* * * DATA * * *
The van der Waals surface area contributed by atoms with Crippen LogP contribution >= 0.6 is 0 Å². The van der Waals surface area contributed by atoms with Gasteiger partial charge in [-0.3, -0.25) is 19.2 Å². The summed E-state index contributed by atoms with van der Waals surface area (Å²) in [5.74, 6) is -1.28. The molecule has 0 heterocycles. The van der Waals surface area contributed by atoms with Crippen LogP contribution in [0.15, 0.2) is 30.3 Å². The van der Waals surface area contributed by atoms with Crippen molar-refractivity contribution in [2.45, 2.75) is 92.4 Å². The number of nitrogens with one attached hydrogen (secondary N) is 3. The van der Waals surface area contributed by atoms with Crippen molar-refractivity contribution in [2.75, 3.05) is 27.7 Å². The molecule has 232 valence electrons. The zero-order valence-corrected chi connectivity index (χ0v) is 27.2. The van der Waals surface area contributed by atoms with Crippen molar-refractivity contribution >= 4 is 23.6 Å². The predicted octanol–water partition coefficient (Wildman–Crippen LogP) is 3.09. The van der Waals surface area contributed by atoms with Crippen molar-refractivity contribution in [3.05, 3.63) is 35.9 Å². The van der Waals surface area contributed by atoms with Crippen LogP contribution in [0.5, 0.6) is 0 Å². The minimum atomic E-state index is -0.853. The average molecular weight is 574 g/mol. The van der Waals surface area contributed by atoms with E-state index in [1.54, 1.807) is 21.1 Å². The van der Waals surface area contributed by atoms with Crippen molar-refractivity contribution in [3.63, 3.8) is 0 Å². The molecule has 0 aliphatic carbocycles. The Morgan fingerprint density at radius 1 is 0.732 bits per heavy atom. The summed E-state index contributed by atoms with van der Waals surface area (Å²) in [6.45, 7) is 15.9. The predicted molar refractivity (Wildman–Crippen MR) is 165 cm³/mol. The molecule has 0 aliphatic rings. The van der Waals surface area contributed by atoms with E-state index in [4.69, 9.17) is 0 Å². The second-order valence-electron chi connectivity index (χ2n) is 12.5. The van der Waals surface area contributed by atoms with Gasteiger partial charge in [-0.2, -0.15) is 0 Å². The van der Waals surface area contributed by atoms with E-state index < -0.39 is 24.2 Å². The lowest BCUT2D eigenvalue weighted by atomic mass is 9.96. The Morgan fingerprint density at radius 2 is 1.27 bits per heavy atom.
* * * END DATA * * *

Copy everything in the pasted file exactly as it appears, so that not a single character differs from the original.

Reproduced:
The van der Waals surface area contributed by atoms with Crippen LogP contribution >= 0.6 is 0 Å². The van der Waals surface area contributed by atoms with Gasteiger partial charge in [-0.3, -0.25) is 19.2 Å². The summed E-state index contributed by atoms with van der Waals surface area (Å²) in [5.74, 6) is -1.28. The molecule has 0 heterocycles. The van der Waals surface area contributed by atoms with Crippen LogP contribution in [0.15, 0.2) is 30.3 Å². The van der Waals surface area contributed by atoms with Crippen molar-refractivity contribution in [2.45, 2.75) is 92.4 Å². The number of nitrogens with one attached hydrogen (secondary N) is 3. The van der Waals surface area contributed by atoms with Crippen molar-refractivity contribution in [2.75, 3.05) is 27.7 Å². The molecule has 232 valence electrons. The zero-order valence-corrected chi connectivity index (χ0v) is 27.2. The van der Waals surface area contributed by atoms with Crippen molar-refractivity contribution >= 4 is 23.6 Å². The predicted octanol–water partition coefficient (Wildman–Crippen LogP) is 3.09. The van der Waals surface area contributed by atoms with Crippen molar-refractivity contribution in [3.05, 3.63) is 35.9 Å². The van der Waals surface area contributed by atoms with Crippen LogP contribution in [0.5, 0.6) is 0 Å². The minimum atomic E-state index is -0.853. The average molecular weight is 574 g/mol. The van der Waals surface area contributed by atoms with E-state index in [1.54, 1.807) is 21.1 Å². The van der Waals surface area contributed by atoms with Crippen molar-refractivity contribution in [3.63, 3.8) is 0 Å². The molecule has 0 aliphatic carbocycles. The Morgan fingerprint density at radius 1 is 0.732 bits per heavy atom. The summed E-state index contributed by atoms with van der Waals surface area (Å²) in [6.45, 7) is 15.9. The predicted molar refractivity (Wildman–Crippen MR) is 165 cm³/mol. The molecule has 0 aliphatic rings. The van der Waals surface area contributed by atoms with E-state index in [4.69, 9.17) is 0 Å². The second-order valence-electron chi connectivity index (χ2n) is 12.5. The van der Waals surface area contributed by atoms with Gasteiger partial charge in [-0.2, -0.15) is 0 Å². The van der Waals surface area contributed by atoms with E-state index < -0.39 is 24.2 Å². The lowest BCUT2D eigenvalue weighted by atomic mass is 9.96. The Morgan fingerprint density at radius 2 is 1.27 bits per heavy atom.